The cat makes up words with “nya” in them. ‘Cause it’s a cat.
Yo-Kai Watch 2 on Nintendo 3DS
The sensation from Japan that the West refuses to see as anything more than just “Discount Pokemon,” Yo-Kai Watch, is back with its sequel for the 3DS. Once again you’ll take on the role of either a girl or a boy that can talk to the eccentric yo-kai that inhabit the quaint town of Springdale. This time around, though, there’s a larger map, two versions of the game to choose from, and revamps to the map system that allow questing to be a lot clearer.
If you weren’t a fan of the first, you’ll be hard-pressed to find any redeeming qualities in this one, as there’s very minimal on offer here to differentiate. And yes, this does mean that the combat is still as non-inclusive as it can possibly be. Yo-Kai Watch 2’s combat gameplay seems as though it almost deliberately wants you to never take part in any of the action. Your Yo-Kai, that you’ve set up in a full team of six, will be on screen three at a time, launching attacks at the foes.
The game wants you to believe you have a say by allowing you to switch them around in placement, heal them, and use ultimate attacks, but in reality, the fights will be over before you even finish any of those actions. It’s that easy of a game. Almost every single time I tried to launch an ultimate attack, the fight would be over while I was in the middle of the mini-game that accompanies the attack. Which, on that note, are tacked on and more of a nuisance than anything else.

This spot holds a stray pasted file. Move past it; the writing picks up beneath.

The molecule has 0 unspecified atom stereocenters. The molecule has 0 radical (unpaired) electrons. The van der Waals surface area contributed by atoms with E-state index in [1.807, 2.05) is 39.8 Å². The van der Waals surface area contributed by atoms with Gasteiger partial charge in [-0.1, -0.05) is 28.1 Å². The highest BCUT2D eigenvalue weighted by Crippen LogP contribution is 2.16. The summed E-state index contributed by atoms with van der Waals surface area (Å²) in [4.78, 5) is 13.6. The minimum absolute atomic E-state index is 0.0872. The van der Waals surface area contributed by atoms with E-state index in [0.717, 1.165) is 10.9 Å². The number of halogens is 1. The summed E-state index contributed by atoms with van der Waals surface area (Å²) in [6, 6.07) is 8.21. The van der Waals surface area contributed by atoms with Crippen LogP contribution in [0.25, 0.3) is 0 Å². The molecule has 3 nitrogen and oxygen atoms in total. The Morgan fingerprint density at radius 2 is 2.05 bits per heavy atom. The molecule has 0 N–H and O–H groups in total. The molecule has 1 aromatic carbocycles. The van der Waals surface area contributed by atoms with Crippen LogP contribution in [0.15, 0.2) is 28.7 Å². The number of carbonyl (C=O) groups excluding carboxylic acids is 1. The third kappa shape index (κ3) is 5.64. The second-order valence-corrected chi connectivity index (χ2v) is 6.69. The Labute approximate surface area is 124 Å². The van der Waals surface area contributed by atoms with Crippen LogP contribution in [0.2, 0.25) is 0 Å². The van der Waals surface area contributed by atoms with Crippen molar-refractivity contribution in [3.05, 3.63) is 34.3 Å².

However, Yo-Kai Watch 2 isn’t a game meant for me. It’s for children, and that’s very clear in not only the art style, subject matter, or comedy (all of which are perfectly tuned for its demographic), but also in the battle system and gameplay. It’s practically propaganda to get kids to obey street walking signs, as if you commit too many jay-walking violations, a crazy difficult yo-kai will destroy your whole squad.
Is Yo-Kai Watch 2 a good game for that kid gamer in your life? Absolutely. I would have personally been crying at how creepy some of these ghostly monsters can look, but (and I hate to bring it up) if we’re going to love Pokemon in all its simplistic, weird monster ways, then there’s no reason that Yo-Kai Watch 2 can’t be considered an excellent gift for a child in your life, or maybe even you if you’re a fan of the show. Beyond that, though, the fights are too simple and the very frequent fetch quests are too taxing to hold interest. Even the pretty art style, fun dialogue, and immersive city (complete with metro rides) aren’t enough to make the game last you.
Score: 3.5/5 – Fair